Rosie O’Donnell was always an unlikely star. Never conventionally attractive, but more than conventionally funny, she was a different sort of actress who took her winning character turns in movies and turned it into a daytime talk show that was shockingly popular and totally Rosie. Then, at the height or her popularity, she came out of the closet (far before it was safe or popular) and quit her show. It’s been downhill ever since. Now Rosie is reportedly in talks to replace Sharon Osbourne as a judge on NBC’s America’s Got Talent and she’s lobbying hard for the job. Wait, the Rosie we fell in love with wouldn’t replace anyone. Oh, how far our Rosie has fallen.
Let’s review the highlights of Rosie’s career. After being a struggling standup (and, shockingly, a VH1 veejay) she started getting small but winning roles in movies like A League Of Their Own, The Flintstones, and Sleepless in Seattle. She got her own talk show in 1996 and it was a smashing success, earning her the title Queen of Nice and catapulting her onto the A List. Shortly after coming out, she quit her show in 2002, at the height of its popularity, and everything since then has been a misstep. In 2006 she embarked on a wondrously tumultuous stint on The View serving as the liberal bludgeon to conservative Muppet Elisabeth Hasselbeck, but the struggles on the set were so intense that she left the show a month before her contract was up. Barbara Walters was fine with it and replaced her with Whoopi Goldberg who has been there farting and peeing herself ever since.
In 2011 none other than Oprah Winfrey gave O’Donnell a third chance with her own show on her burgeoning OWN network. Though it started out with good reviews, the show only averaged 190,000 viewers and was plagued with rumors of tumult behind the scenes and went through several format changes. After five months the show got the axe. And between her three stints on TV, Rosie has also weathered a Broadway flop (Taboo), a barely-watched variety program, and a protracted legal battle with the publisher of Rosie magazine. This is not a sterling track record.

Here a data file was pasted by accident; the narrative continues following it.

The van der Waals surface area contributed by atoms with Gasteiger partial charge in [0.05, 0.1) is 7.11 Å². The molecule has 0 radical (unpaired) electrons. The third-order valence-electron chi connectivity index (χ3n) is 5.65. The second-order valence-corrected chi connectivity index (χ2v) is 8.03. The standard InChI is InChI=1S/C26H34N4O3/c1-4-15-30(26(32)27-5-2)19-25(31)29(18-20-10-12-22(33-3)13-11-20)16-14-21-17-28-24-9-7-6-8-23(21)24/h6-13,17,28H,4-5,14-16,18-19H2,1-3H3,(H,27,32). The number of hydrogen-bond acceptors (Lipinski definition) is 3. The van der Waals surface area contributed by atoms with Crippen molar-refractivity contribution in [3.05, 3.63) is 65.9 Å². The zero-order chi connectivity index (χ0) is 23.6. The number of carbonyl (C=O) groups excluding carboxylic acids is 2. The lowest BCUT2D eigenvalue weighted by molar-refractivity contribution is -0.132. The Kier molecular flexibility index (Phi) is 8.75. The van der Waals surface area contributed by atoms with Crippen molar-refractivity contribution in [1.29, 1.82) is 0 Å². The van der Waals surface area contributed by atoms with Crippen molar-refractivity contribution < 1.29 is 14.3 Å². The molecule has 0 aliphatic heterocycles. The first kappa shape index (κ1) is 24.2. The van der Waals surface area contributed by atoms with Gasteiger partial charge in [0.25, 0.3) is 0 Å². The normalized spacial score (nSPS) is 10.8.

Now Rosie is lobbying hard to sit next to her old friend Howard Stern who came up with the idea for her to join him on the panel of America’s Got Talent. She told the New York Observer that she is in talks to host the show and would be “thrilled” to do it. (Neither reps from NBC nor O’Donnell’s camp responded to a request for comment.) Earlier this year, she tried to get the role of Miss Hannigan in a new production of Annie on Broadway, but negotiations broke down and it went to Katie Finneran. Who? Exactly! (Yeah, she’s a Tony winner, but she’s no Rosie O’Donnell.)
Let’s get this straight, Rosie has gone from her own show to a shared show to an abysmally-rated cable show to now potentially joining the panel on a talent show. This is not an upward trajectory, it is a tailspin. And this isn’t like Ellen DeGeneres clutching a Coke cup on American Idol in it’s prime, which was a position that brought Ellen an even larger audience and more prestige. No, this is like a famous person going back to judge their hometown beauty pageant. AGT might be on NBC, but it is basically a public access show with a bigger budget. The winners of the last season weren’t even people, they were dogs. Rosie O’Donnell, who used to fling Koosh balls to the masses, is now going to be putting tiaras on a bunch of pooches to the grumbles of bored grandmas in Indiana, who are still mad at the fight she had with Tom Selleck about gun control back in 1999.
Sure, Piers Morgan went from AGT to replacing Larry King on CNN (a gig that O’Donnell would have been terrific at) but I don’t think that will happen for Rosie. Sure she’s spilled her guts out in the silly poems on her blog, gotten in feuds with that beehive with eyes Donald Trump, and suffered a million other indignities large and small since her coronation as the reigning monarch of delightfulness, but she can’t debase herself further. Sure, she would be a great judge on the show and it’s right up her alley, but at what cost? If she’s going to have to take smaller and smaller gigs, at least she should take some that are dignified and up to her level of talent. Speaking of talent, she has way more than America’s Got Talent. That show is, quite literally, for the dogs.
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